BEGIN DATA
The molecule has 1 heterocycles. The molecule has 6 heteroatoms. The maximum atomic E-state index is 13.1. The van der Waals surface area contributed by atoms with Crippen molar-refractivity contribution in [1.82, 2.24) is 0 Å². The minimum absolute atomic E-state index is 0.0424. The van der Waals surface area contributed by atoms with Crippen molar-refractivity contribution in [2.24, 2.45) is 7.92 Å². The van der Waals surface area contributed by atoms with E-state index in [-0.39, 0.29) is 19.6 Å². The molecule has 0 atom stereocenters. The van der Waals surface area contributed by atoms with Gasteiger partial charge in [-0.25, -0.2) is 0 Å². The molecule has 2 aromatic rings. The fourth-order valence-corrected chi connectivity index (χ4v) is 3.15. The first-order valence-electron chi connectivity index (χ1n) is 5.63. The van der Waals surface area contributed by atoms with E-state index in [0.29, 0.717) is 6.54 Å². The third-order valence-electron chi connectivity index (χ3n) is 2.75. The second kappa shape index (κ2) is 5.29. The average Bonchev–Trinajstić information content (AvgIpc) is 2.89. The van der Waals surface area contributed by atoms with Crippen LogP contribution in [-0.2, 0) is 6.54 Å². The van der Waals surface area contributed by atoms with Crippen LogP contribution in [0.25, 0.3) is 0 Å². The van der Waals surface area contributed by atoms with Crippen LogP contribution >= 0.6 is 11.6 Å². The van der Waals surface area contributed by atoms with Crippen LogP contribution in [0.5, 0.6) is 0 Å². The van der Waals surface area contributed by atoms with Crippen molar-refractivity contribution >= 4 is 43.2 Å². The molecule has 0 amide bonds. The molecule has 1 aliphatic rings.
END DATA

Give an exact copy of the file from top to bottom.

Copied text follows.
The molecule has 1 heterocycles. The molecule has 6 heteroatoms. The maximum atomic E-state index is 13.1. The van der Waals surface area contributed by atoms with Crippen molar-refractivity contribution in [1.82, 2.24) is 0 Å². The minimum absolute atomic E-state index is 0.0424. The van der Waals surface area contributed by atoms with Crippen molar-refractivity contribution in [2.24, 2.45) is 7.92 Å². The van der Waals surface area contributed by atoms with E-state index in [-0.39, 0.29) is 19.6 Å². The molecule has 0 atom stereocenters. The van der Waals surface area contributed by atoms with Gasteiger partial charge in [-0.25, -0.2) is 0 Å². The molecule has 2 aromatic rings. The fourth-order valence-corrected chi connectivity index (χ4v) is 3.15. The first-order valence-electron chi connectivity index (χ1n) is 5.63. The van der Waals surface area contributed by atoms with E-state index in [0.29, 0.717) is 6.54 Å². The third-order valence-electron chi connectivity index (χ3n) is 2.75. The second kappa shape index (κ2) is 5.29. The average Bonchev–Trinajstić information content (AvgIpc) is 2.89. The van der Waals surface area contributed by atoms with Crippen LogP contribution in [-0.2, 0) is 6.54 Å². The van der Waals surface area contributed by atoms with Crippen LogP contribution in [0.25, 0.3) is 0 Å². The van der Waals surface area contributed by atoms with Crippen LogP contribution >= 0.6 is 11.6 Å². The van der Waals surface area contributed by atoms with Crippen LogP contribution in [0.5, 0.6) is 0 Å². The van der Waals surface area contributed by atoms with Crippen molar-refractivity contribution >= 4 is 43.2 Å². The molecule has 0 amide bonds. The molecule has 1 aliphatic rings.